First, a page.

We return from a commercial with Jannetty in control over Blanchard. Anderson gets a blind tag and DRILLS Jannetty with a double-axehandle clothesline. Anderson with a snapmare, followed by some face stomping. Anderson whips Jannetty into the knee of Blanchard. Whip to the corner, and Jannetty gets a sunset flip on Blanchard for two. Anderson comes back in and nails Michaels off the apron, then dumps Jannetty over the top rope. Jannetty tries a sunset flip back into the ring, but Blanchard gets the tag and nails him from behind. Jannetty keeps fending off the Busters, but Blanchard takes him over with a headlock. Jannetty counters with a head scissors, and then we get the bridge and back slide spot for a two count. Blanchard connects with an atomic drop as Jannetty attempts to tag out. Anderson tags in, and plants Jannetty with the spinebuster. WOO! That only gets a two count, though. Anderson with a slam, but he splashes the knees of Jannetty on a follow-up move. Michaels gets the hot tag and hammers away on both opponents. Double Noggin-Knocker! Michaels tries for a suplex, but Blanchard with a sunset flip and Anderson a clothesline. Jannetty tackles Blanchard to break the pin attempt, and everyone brawls outside of the ring until it;s a Double Count-Out at 8:41. Intense match from all the participants. Out of all the Rockers' opponents, Blanchard and Anderson definitely got the best out of them, introducing them to a new style of working tag matches. ***1/4 Not a "OMG CLASSIC" that a lot of people make it out to be, but it was one of the best free T.V. matches. They had some better stuff on the local arena show broadcasts, but having 20+ minutes instead of 8 is always a good thing.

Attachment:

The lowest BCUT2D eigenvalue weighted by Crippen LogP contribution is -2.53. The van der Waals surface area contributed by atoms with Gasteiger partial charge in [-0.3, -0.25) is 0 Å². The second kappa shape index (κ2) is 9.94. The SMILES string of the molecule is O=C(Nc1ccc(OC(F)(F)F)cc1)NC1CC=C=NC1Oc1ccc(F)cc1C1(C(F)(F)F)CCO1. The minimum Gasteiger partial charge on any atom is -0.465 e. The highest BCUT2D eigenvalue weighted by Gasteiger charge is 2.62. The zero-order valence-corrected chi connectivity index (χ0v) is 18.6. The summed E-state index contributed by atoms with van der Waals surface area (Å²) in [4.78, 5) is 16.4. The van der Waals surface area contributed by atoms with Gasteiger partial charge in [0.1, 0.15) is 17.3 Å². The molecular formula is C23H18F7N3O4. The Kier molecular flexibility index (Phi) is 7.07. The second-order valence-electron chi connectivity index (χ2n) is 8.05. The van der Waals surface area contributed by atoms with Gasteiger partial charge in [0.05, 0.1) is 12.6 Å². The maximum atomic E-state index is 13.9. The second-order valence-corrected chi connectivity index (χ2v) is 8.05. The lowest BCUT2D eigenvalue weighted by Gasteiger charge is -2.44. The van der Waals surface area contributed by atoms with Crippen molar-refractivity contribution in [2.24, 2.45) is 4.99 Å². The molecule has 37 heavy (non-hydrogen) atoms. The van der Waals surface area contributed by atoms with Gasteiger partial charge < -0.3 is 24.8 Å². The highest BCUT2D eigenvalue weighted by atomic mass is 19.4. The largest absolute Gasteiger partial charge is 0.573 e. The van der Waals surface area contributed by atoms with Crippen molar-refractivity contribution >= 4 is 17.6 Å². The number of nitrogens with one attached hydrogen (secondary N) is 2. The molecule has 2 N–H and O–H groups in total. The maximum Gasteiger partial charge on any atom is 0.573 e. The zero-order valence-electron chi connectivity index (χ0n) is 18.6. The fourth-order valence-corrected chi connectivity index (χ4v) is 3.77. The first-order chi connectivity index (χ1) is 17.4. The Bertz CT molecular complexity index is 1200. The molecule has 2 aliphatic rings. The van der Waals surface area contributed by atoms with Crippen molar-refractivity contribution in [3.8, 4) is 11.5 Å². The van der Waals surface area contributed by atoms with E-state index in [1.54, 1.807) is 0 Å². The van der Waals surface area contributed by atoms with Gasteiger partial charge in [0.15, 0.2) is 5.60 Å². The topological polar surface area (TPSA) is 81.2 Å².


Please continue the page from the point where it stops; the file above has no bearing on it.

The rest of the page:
The Red Rooster vs. The Brooklyn Brawler (w/ Bobby Heenan):
The only interesting thing about this developed feud is the fact GORILLA MONSOON took a hit from the Brawler on an episode of Primetime Wrestling. Heenan drops a pretty hilarious line. "The Rooster was a nobody when I found him, and he's still a nobody. And this man right here is a bigger and better nobody than he will ever be!" Speaking of Superstars of Wrestling level of talent... We join the match in progress, with the Brawler in control with his usual offense of punching and clawing. You'd think that last move would be in the Rooster's arsenal. Whip to the corner is reversed, but Rooster puts the brakes on and hammers away. Rooster with a dropkick, followed by a hip toss. Irish whip is reversed, and Rooster cradles him for a three count at the 59-second mark. Rooster wants some of Heenan, but he's going to have to wait until Wrestlemania V. In the mean time, the Brawler attacks from behind and they put the boots to him. Nothing match. Don't be confused by the lack of anything... Brawler actually picked up some wins over the Rooster on the house show circuit during this time.
And now, we get some bonus features. Who knows what we're going to see...
"The Rock" Don Muraco vs. "Dangerous" Danny Davis: